European Commission says enhance surveillance on Greek debt could end by August

European Commission Valdis Dombrovskis

The executive vice-president of the European Commission, Valdis Dombrovskis, in a joint press conference with Finance Minister Christos Staikouras on Friday, signalled that Greece may transit out of a regime of enhanced surveillance in August.

He explained that there must first be a smooth completion of the 14th enhanced surveillance report, while noting that this appears to be on the right track. The decision to end enhanced surveillance and disburse the final 750-million-euro tranche of debt relief, which has been pending since 2019, will be formally taken in June, while the disbursement is expected to be paid by the end of the year.

On his part, Staikouras said that Greece, with the early repayment of IMF loans, took another step forward despite the current difficulties. He noted that the country also received the first funds from the Recovery and Resilience Fund (RRF) on Friday, which it can use to mobilise investment, support small and medium-sized enterprises and strengthen the economy towards a more open model.

Staikouras reiterated that the Greek economy had shown resilience during the pandemic and had measurable results, which were acknowledged internationally. However, he added, the crisis was undermining these results, with even worse news announced on Friday on the prices front.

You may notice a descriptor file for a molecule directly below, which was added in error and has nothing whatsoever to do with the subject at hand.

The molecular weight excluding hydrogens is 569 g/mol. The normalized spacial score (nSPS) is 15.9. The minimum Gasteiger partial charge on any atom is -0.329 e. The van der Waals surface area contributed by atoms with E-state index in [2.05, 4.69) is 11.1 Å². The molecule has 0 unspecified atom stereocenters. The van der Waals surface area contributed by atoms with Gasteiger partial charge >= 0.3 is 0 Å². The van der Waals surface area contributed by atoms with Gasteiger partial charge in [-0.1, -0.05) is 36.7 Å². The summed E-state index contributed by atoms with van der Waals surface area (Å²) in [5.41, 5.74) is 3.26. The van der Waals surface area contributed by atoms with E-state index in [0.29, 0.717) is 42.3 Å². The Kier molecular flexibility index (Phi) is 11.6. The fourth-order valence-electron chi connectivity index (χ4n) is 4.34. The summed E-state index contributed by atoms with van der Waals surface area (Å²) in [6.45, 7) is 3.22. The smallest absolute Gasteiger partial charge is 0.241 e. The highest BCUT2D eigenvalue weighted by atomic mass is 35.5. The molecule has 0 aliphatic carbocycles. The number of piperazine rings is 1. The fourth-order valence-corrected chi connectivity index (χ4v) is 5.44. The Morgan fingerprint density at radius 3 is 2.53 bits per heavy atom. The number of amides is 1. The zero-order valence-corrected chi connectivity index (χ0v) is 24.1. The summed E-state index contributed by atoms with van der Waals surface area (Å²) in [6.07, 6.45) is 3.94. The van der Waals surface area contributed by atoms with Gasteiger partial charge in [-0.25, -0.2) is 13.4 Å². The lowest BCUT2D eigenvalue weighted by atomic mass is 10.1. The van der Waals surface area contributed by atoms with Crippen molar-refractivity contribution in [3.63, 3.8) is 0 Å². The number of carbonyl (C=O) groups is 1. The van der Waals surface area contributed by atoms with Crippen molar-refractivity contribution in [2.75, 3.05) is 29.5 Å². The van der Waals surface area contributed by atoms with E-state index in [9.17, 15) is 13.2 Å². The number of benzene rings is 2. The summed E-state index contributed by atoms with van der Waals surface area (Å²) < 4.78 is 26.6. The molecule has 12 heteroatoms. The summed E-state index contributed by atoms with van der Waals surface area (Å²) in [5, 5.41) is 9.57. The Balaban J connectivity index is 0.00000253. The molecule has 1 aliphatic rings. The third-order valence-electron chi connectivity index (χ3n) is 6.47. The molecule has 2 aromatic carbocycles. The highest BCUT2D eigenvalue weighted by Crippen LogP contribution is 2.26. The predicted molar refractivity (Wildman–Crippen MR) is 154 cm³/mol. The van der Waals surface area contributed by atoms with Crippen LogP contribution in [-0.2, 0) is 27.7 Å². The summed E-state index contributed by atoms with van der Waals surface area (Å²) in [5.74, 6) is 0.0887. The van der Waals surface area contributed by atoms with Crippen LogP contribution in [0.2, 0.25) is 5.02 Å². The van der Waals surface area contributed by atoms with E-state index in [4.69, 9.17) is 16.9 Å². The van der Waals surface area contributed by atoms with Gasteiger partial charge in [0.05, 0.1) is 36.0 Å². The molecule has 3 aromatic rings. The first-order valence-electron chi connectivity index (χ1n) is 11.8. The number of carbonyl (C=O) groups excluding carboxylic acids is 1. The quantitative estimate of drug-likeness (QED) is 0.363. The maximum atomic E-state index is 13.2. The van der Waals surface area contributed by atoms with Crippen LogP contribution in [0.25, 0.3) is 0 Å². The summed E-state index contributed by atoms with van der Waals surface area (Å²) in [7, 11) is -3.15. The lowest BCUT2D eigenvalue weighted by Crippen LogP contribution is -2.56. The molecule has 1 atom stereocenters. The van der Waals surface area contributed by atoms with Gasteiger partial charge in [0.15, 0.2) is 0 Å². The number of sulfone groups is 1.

He noted that no member-state was able to deal with the crisis on its own, as coordinated action was needed to address both the crisis itself and its repercussions.

Asked whether Greece must achieve a primary surplus of 2.2% of GDP by 2023, the Commission Vice-President replied that this was an ongoing debate, in which the new landscape would be taken into account.

He added, however, that it remains important for Greece to present a credible strategy to reduce deficits and debt, although he noted that the new situation caused by the war in Ukraine will be examined.

Regarding a possible extension of the general escape clause in 2023, Dobrovskis reiterated that the current decisions provide for its maintenance only for 2022, but the situation will be reassessed after the release of the Commission's latest forecasts on May 16, while the minister reiterated the Greek proposal to exclude expenditures for defence from the deficits, or at least for amounts that are above the European average not to count toward the debt or the deficit.

READ MORE: Bank of Greece slashes its estimates for economic growth in 2022.